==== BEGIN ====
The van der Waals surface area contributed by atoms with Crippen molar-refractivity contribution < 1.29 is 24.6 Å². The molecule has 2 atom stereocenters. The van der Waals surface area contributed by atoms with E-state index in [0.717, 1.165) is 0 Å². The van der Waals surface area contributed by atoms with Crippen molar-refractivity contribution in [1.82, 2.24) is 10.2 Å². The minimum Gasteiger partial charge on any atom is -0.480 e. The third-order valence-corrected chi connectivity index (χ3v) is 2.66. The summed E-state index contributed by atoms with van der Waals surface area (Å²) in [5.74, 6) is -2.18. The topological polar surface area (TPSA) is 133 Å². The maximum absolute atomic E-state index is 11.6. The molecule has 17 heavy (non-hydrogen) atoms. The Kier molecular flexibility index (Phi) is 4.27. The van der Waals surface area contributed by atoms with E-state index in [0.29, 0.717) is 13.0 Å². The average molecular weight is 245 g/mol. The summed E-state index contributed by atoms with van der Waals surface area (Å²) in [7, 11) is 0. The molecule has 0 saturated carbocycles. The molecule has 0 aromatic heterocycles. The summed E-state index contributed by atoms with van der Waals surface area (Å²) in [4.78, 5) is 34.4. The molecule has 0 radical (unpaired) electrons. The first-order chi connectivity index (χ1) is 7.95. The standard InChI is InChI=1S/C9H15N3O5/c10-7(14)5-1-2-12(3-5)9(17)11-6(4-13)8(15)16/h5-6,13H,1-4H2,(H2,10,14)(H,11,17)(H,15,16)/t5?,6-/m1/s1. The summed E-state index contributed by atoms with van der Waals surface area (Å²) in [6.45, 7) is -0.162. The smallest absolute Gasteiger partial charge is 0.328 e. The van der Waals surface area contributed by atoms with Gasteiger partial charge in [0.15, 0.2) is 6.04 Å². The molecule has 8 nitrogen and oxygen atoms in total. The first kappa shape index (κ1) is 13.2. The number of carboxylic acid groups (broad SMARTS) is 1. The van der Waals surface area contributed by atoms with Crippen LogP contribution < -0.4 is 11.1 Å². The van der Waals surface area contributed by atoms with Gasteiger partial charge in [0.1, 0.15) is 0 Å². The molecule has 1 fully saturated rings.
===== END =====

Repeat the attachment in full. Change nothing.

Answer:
The van der Waals surface area contributed by atoms with Crippen molar-refractivity contribution < 1.29 is 24.6 Å². The molecule has 2 atom stereocenters. The van der Waals surface area contributed by atoms with E-state index in [0.717, 1.165) is 0 Å². The van der Waals surface area contributed by atoms with Crippen molar-refractivity contribution in [1.82, 2.24) is 10.2 Å². The minimum Gasteiger partial charge on any atom is -0.480 e. The third-order valence-corrected chi connectivity index (χ3v) is 2.66. The summed E-state index contributed by atoms with van der Waals surface area (Å²) in [5.74, 6) is -2.18. The topological polar surface area (TPSA) is 133 Å². The maximum absolute atomic E-state index is 11.6. The molecule has 17 heavy (non-hydrogen) atoms. The Kier molecular flexibility index (Phi) is 4.27. The van der Waals surface area contributed by atoms with E-state index in [0.29, 0.717) is 13.0 Å². The average molecular weight is 245 g/mol. The summed E-state index contributed by atoms with van der Waals surface area (Å²) in [7, 11) is 0. The molecule has 0 saturated carbocycles. The molecule has 0 aromatic heterocycles. The summed E-state index contributed by atoms with van der Waals surface area (Å²) in [4.78, 5) is 34.4. The molecule has 0 radical (unpaired) electrons. The first-order chi connectivity index (χ1) is 7.95. The standard InChI is InChI=1S/C9H15N3O5/c10-7(14)5-1-2-12(3-5)9(17)11-6(4-13)8(15)16/h5-6,13H,1-4H2,(H2,10,14)(H,11,17)(H,15,16)/t5?,6-/m1/s1. The summed E-state index contributed by atoms with van der Waals surface area (Å²) in [6.45, 7) is -0.162. The smallest absolute Gasteiger partial charge is 0.328 e. The van der Waals surface area contributed by atoms with Gasteiger partial charge in [0.15, 0.2) is 6.04 Å². The molecule has 8 nitrogen and oxygen atoms in total. The first kappa shape index (κ1) is 13.2. The number of carboxylic acid groups (broad SMARTS) is 1. The van der Waals surface area contributed by atoms with Crippen LogP contribution < -0.4 is 11.1 Å². The van der Waals surface area contributed by atoms with Gasteiger partial charge in [0.1, 0.15) is 0 Å². The molecule has 1 fully saturated rings.